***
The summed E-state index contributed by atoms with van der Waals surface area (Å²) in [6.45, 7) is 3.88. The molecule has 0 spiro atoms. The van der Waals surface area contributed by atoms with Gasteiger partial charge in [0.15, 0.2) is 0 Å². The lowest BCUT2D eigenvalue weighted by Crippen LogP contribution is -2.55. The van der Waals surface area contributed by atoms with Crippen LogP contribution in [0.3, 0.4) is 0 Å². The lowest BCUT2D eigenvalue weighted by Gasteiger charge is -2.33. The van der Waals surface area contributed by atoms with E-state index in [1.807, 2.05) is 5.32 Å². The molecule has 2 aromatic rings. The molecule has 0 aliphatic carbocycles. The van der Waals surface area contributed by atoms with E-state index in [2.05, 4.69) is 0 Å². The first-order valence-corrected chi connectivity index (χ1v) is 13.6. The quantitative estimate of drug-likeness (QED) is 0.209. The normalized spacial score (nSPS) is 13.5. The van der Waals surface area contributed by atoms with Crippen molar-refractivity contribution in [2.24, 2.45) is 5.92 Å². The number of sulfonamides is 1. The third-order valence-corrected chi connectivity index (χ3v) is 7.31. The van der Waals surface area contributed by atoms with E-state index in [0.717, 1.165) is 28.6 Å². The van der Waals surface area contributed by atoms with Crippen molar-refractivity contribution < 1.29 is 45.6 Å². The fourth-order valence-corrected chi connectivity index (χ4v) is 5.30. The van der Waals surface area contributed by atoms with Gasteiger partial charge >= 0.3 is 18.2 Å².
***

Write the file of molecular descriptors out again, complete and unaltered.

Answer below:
The summed E-state index contributed by atoms with van der Waals surface area (Å²) in [6.45, 7) is 3.88. The molecule has 0 spiro atoms. The van der Waals surface area contributed by atoms with Gasteiger partial charge in [0.15, 0.2) is 0 Å². The lowest BCUT2D eigenvalue weighted by Crippen LogP contribution is -2.55. The van der Waals surface area contributed by atoms with Crippen LogP contribution in [0.3, 0.4) is 0 Å². The lowest BCUT2D eigenvalue weighted by Gasteiger charge is -2.33. The van der Waals surface area contributed by atoms with E-state index in [1.807, 2.05) is 5.32 Å². The molecule has 2 aromatic rings. The molecule has 0 aliphatic carbocycles. The van der Waals surface area contributed by atoms with E-state index in [2.05, 4.69) is 0 Å². The first-order valence-corrected chi connectivity index (χ1v) is 13.6. The quantitative estimate of drug-likeness (QED) is 0.209. The normalized spacial score (nSPS) is 13.5. The van der Waals surface area contributed by atoms with Crippen molar-refractivity contribution in [2.24, 2.45) is 5.92 Å². The number of sulfonamides is 1. The third-order valence-corrected chi connectivity index (χ3v) is 7.31. The van der Waals surface area contributed by atoms with E-state index in [0.717, 1.165) is 28.6 Å². The van der Waals surface area contributed by atoms with Crippen molar-refractivity contribution < 1.29 is 45.6 Å². The fourth-order valence-corrected chi connectivity index (χ4v) is 5.30. The van der Waals surface area contributed by atoms with Gasteiger partial charge >= 0.3 is 18.2 Å².